Each of the 10 students in this photo of the ESM vivarium is looking at a plant or animal in an aquarium, in the soil, or on the floor (lots of ants there). You don't have to teach children about inquiry, you just have to let it happen.
I am a Resident Scientist, one of three at the Environmental Sciences Magnet school in Hartford, CT. I have a unique position where I co-manage a garden, greenhouse and butterfly conservatory and use those resources to explore science with students at every level from preK to grade 8. I love the facts and concepts of every kind of science, and I have been known to push the limits of what fourth graders can do. But my students usually surprise me with their capabilities. Because more than most adults, they are driven by curiosity and passion for new knowledge (especially where it involves e.g., sharks or venomous snakes). I try to honor their natural inquisitiveness by working in the field, playing with microscopes, and asking questions for which I do not know the answers.
I teach environmental science classes, and I collaborate with staff on their science curriculum. A lot of what I do is organized as some kind of project, where the students accomplish something that benefits the school or community.
Water quality. This project is a long story, with its own blog, here: https://cuanswers.weebly.com/. In a sentence: By happenstance I learned that our building has a widespread water quality problem, with copper levels well above the legal standard. I am currently (Feb 2018) working with middle school students to troubleshoot mitigation efforts.
Tap water tests, ESM, Nov 2017. Orange at right, negative control. Blue samples at left exceed EPA standard for copper concentration.
Recycling. We assessed ESM's performance, and found that we were throwing away most of the recyclables. We coordinated with the City, and identified the barriers. G7 students developed a presentation that they brought to every classroom. The mayor came to ESM to learn of our efforts.
Grade 5, preparing poster for presentation at Pratt and Whitney.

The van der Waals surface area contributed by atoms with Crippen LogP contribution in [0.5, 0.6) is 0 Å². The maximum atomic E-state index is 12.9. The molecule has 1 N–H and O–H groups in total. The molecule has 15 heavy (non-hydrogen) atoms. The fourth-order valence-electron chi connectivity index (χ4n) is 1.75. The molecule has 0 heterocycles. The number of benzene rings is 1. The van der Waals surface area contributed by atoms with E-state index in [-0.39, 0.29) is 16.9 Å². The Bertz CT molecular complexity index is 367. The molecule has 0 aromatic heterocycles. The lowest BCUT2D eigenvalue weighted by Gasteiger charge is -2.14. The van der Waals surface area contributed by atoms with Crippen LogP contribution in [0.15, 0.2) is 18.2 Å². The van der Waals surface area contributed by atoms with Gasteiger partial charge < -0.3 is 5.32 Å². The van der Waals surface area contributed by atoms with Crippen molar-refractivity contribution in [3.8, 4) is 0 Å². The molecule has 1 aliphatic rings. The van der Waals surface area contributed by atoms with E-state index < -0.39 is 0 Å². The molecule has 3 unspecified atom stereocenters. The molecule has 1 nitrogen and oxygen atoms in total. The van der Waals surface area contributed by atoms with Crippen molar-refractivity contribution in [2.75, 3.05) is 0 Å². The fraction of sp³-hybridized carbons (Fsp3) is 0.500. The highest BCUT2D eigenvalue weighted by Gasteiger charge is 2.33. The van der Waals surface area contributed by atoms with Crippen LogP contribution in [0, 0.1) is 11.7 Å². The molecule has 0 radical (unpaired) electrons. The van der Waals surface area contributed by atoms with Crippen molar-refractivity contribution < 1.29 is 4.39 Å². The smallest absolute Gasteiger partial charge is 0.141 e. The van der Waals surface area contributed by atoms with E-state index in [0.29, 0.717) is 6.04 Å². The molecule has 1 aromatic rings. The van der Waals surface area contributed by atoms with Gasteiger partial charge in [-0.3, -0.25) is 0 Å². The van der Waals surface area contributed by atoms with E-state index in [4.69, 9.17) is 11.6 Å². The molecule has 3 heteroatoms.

Entomological Society The Eastern Branch meetings were in Hartford, so we prepared posters, and displayed our insects and spiders. Spencer, Grade 1, a key player, was interviewed.
The LEED video Our building is unusually energy efficient and environmentally friendly: we are designated LEED platinum. Our students created a video to explain what LEED means.
Meadow restoration Our school grounds have large unmowed natural areas. When we observed that the architect's original plantings had been overrun with weeds, we began to restore a more natural meadow. Students helped seed it. G6 students censused the species mix.
G3 students seeding big bluestem and fescue meadow grasses.
Sixth graders identified 20+ species of native and exotic species in the weedy spaces near the building. Middle school students are currently assessing the effect of meadow restoration on plant and arthropod diversity.
Community garden with 30 beds planted by classes, staff, and neighbors.
Carrots are the best crop. There is the element of surprise, particularly if you've planted a lot of varieties.
Conservatory/Butterfly Vivarium hosts bananas, papaya, coffee, miracle fruit, passionflower, and dozens of other exotic and common plants. Students have access to information on Vivarium plants through a QR Code Database. We also keep reptiles and insects and a few thousand free ranging roly poly bugs.
Greenhouse, where we grow plants for the garden and Vivarium. The greenhouse is an incredible resource for class and individual (science fair) experiments.
Outdoor green space includes a bit of meadow, and an invasive-choked woodlot and stream. Fourth graders visit the small stream every week to measure the temperature.
Science fair project: comparing different soda bottle hydroponic designs.
Once a week, fourth graders measure the temperature of Cemetery Creek.